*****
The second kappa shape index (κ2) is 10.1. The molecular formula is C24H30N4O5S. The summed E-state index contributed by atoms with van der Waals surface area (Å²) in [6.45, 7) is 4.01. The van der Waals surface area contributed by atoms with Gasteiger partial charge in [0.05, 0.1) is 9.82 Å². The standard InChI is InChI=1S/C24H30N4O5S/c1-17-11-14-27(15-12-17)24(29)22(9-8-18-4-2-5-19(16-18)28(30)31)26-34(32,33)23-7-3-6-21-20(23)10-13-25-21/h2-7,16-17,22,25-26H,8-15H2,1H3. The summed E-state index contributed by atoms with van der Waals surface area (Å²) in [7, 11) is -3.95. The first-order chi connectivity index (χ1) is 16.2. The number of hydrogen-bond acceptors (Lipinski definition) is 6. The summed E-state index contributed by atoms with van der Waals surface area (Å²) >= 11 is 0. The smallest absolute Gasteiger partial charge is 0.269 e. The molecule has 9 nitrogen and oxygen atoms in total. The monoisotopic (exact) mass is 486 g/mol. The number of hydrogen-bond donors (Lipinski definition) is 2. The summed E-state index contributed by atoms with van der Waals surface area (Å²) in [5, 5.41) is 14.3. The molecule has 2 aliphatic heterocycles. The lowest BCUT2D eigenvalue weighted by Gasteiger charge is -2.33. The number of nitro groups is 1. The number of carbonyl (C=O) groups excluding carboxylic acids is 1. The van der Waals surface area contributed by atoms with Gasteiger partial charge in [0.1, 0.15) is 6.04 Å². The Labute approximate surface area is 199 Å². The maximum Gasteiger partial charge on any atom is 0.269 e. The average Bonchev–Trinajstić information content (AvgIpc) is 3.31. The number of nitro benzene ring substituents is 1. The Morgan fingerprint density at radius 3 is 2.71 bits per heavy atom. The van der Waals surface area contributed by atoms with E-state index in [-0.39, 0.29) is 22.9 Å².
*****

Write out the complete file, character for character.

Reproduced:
The second kappa shape index (κ2) is 10.1. The molecular formula is C24H30N4O5S. The summed E-state index contributed by atoms with van der Waals surface area (Å²) in [6.45, 7) is 4.01. The van der Waals surface area contributed by atoms with Gasteiger partial charge in [0.05, 0.1) is 9.82 Å². The standard InChI is InChI=1S/C24H30N4O5S/c1-17-11-14-27(15-12-17)24(29)22(9-8-18-4-2-5-19(16-18)28(30)31)26-34(32,33)23-7-3-6-21-20(23)10-13-25-21/h2-7,16-17,22,25-26H,8-15H2,1H3. The summed E-state index contributed by atoms with van der Waals surface area (Å²) in [7, 11) is -3.95. The first-order chi connectivity index (χ1) is 16.2. The number of hydrogen-bond acceptors (Lipinski definition) is 6. The summed E-state index contributed by atoms with van der Waals surface area (Å²) >= 11 is 0. The smallest absolute Gasteiger partial charge is 0.269 e. The molecule has 9 nitrogen and oxygen atoms in total. The monoisotopic (exact) mass is 486 g/mol. The number of hydrogen-bond donors (Lipinski definition) is 2. The summed E-state index contributed by atoms with van der Waals surface area (Å²) in [5, 5.41) is 14.3. The molecule has 2 aliphatic heterocycles. The lowest BCUT2D eigenvalue weighted by Gasteiger charge is -2.33. The number of nitro groups is 1. The number of carbonyl (C=O) groups excluding carboxylic acids is 1. The van der Waals surface area contributed by atoms with Gasteiger partial charge in [0.1, 0.15) is 6.04 Å². The Labute approximate surface area is 199 Å². The maximum Gasteiger partial charge on any atom is 0.269 e. The average Bonchev–Trinajstić information content (AvgIpc) is 3.31. The number of nitro benzene ring substituents is 1. The Morgan fingerprint density at radius 3 is 2.71 bits per heavy atom. The van der Waals surface area contributed by atoms with E-state index in [-0.39, 0.29) is 22.9 Å².